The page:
Prize for most popular pin-up girl goes to Ann Coulter, a perennial at CPAC.  While 13 people came to hear conservative feminist Christina Hoff Summers of the American Enterprise Institute denounce campus feminism and women's studies programs for promoting "a body of egregiously false information," over 1300 lined up to hear one of Ann Coulter's diatribes. 

Her photo on the cover of her latest book, Godless: The Church of Liberalism, shows even more skin than her former cover photos. Her skimpy, sleeveless leotard would make her a good representative of the raunchy, pro-sex feminism that was one of Summers' targets in her attack on Eve Ensler's Vagina Monologues.  After her speech Coulter went to the exhibit hall in the parking garage to sign 50 or 60 copies of her book, greatly disappointing the other 500 fans waiting in line, their books clutched closely to their chests, hoping to get closer to CPAC's soft-core queen.

The Leadership Institute, which trains young people to be "tomorrow's conservative leaders," held a series of workshops for campus activists on Thursday where they passed out stickers with a triangle on them that said "Conservative Pride." Instead of pink, they were red, white and blue. When I wandered into the evening reception and spied the sticker I asked the nice-looking young man wearing it if it meant he was a Log Cabin (i.e. gay) Republican.  He recoiled in horror, explaining that the Nazis used the triangle for all sorts of deviants, not just gays.

But "pride," I pointed out, is a trademark word used by gays.  He was even more horrified.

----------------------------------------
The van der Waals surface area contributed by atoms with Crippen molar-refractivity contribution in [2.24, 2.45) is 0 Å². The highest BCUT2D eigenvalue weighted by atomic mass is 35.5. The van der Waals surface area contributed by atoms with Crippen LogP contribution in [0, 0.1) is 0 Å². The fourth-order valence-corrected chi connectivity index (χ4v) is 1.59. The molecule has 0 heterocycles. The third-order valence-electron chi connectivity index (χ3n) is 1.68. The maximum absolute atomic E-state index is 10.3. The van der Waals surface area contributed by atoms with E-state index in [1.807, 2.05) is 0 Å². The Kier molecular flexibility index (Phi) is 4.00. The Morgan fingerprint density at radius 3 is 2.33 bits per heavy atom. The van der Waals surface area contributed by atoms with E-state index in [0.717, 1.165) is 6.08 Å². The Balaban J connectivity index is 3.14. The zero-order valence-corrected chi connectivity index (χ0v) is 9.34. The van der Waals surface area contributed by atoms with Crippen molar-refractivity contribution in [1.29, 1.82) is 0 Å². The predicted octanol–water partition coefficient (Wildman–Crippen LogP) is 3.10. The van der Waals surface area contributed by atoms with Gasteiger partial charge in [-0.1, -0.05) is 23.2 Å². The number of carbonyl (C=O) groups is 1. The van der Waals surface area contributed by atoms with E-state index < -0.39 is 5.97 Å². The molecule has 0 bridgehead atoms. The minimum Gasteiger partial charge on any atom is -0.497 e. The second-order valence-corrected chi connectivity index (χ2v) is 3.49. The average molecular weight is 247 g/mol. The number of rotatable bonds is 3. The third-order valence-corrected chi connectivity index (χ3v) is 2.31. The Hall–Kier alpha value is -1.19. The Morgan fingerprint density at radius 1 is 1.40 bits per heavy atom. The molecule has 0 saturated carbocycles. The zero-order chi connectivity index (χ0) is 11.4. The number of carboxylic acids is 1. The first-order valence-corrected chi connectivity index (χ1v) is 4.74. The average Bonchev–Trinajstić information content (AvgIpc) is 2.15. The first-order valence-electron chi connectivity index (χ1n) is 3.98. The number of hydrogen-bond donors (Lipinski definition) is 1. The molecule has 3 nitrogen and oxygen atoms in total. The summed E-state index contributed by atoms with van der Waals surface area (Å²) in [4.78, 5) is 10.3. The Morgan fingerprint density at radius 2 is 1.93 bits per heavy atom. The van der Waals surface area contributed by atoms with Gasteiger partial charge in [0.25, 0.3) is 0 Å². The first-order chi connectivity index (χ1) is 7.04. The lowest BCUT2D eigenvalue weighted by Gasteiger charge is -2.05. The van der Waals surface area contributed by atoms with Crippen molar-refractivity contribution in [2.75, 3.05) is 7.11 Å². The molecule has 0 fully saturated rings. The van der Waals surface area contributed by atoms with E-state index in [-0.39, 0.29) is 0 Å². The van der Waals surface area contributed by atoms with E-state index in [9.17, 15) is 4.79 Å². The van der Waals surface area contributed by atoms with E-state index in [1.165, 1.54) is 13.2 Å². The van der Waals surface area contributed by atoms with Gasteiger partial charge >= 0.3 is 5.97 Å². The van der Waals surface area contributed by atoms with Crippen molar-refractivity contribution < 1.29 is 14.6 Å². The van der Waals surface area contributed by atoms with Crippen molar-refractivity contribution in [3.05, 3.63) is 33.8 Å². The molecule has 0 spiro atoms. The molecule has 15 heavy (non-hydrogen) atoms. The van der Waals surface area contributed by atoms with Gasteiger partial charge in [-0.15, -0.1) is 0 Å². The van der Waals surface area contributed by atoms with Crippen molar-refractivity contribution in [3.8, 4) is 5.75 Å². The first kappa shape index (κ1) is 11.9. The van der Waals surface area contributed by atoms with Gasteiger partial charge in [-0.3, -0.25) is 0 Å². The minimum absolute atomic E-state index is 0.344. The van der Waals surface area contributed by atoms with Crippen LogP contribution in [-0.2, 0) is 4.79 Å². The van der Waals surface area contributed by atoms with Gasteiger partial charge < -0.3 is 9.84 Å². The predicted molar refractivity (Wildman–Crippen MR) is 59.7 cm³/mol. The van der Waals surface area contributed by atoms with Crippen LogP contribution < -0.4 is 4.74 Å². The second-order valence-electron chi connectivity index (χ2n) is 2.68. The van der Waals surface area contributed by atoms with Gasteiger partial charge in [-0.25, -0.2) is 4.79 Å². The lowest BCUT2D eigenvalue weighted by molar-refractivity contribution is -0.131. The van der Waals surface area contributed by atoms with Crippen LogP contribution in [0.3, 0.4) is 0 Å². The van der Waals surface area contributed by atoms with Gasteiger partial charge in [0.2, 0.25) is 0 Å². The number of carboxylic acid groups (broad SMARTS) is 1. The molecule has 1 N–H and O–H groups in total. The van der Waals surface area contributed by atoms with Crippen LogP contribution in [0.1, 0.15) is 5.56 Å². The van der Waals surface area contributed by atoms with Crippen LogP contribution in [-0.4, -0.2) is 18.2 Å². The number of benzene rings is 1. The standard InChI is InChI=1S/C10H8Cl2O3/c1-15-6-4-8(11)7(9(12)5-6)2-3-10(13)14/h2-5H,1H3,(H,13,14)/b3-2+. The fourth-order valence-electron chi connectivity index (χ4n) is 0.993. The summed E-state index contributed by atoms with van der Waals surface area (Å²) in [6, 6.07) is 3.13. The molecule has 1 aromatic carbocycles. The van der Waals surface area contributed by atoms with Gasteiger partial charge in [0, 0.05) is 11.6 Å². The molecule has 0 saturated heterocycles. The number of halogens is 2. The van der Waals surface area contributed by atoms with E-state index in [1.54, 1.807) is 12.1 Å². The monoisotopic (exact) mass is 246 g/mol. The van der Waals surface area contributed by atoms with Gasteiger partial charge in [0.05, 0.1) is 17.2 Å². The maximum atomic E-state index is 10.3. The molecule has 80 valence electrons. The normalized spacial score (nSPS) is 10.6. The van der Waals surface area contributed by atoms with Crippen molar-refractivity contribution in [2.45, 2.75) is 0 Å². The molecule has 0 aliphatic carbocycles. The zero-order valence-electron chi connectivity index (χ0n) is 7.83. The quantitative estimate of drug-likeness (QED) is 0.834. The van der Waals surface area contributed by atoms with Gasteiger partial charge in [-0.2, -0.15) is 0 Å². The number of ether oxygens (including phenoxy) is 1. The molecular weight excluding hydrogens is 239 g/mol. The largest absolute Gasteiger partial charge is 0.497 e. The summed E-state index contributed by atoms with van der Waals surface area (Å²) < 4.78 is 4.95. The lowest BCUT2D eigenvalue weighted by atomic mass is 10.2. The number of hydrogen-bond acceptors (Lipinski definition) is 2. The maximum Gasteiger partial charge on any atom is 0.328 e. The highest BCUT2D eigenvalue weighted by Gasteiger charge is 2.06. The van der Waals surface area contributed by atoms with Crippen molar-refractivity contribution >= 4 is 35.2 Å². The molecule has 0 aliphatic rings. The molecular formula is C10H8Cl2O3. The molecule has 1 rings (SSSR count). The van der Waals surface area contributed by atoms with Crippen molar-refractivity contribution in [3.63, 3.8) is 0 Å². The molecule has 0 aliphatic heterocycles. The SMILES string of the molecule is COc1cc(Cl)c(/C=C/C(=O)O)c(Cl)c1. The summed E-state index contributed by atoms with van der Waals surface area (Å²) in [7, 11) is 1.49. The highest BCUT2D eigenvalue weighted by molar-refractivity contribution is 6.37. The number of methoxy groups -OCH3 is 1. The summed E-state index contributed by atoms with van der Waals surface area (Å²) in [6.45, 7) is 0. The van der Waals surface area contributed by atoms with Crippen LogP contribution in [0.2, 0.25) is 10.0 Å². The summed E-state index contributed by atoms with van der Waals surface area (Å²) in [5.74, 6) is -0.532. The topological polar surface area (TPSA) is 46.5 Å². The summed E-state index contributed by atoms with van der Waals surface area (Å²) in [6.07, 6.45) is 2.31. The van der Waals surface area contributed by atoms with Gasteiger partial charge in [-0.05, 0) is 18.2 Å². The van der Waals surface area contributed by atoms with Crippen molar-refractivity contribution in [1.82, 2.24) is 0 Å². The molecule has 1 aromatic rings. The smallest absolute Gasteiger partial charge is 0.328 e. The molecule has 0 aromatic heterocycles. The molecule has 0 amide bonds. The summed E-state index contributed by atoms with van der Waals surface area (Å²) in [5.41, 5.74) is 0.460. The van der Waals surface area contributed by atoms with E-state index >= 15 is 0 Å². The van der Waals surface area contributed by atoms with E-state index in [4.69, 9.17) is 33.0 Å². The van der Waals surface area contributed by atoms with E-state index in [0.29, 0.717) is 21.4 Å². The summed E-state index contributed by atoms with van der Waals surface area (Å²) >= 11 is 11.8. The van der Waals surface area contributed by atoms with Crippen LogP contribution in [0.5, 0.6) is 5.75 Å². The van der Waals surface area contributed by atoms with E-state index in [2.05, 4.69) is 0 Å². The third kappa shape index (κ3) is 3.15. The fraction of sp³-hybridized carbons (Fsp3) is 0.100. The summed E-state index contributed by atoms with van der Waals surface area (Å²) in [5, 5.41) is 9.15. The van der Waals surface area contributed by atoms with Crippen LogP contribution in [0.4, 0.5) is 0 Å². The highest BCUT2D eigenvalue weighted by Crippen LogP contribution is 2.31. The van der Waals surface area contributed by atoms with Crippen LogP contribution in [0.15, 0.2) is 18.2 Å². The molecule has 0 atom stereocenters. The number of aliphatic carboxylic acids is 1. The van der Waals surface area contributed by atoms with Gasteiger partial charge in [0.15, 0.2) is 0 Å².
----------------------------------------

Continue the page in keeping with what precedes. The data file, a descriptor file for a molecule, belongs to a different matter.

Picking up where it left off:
The crowd at this youth reception looked like a gay rights fundraiser — guys in ties — only younger.  The ratio of males to females was about five to one.  The few dark faces didn't surprise me, but the paucity of young women did.  Either there are a lot fewer conservative women than men among today's youth, or they aren't political.

There was one panel on race. Not affirmative action — that was yesterday's issue, but "Conservative Solutions for Urban America."  Among the five participants were Frances Rice, chairman (that's the term used) of the National Black Republican Association, and Niger Innis of the Congress of Racial Equality.  NBRA's mission is to return "African Americans to their Republican Party Roots."  It likes to take pot shots at Democrats, each of whom it holds personally responsible for slavery.  On Thursday morning, right before CPAC began, a few black Republicans went to Nancy Pelosi's office to present their "Reparations Petition" asking for a formal apology "for their party's nearly 200-year history of racism and failed socialism."  They held a press conference and left.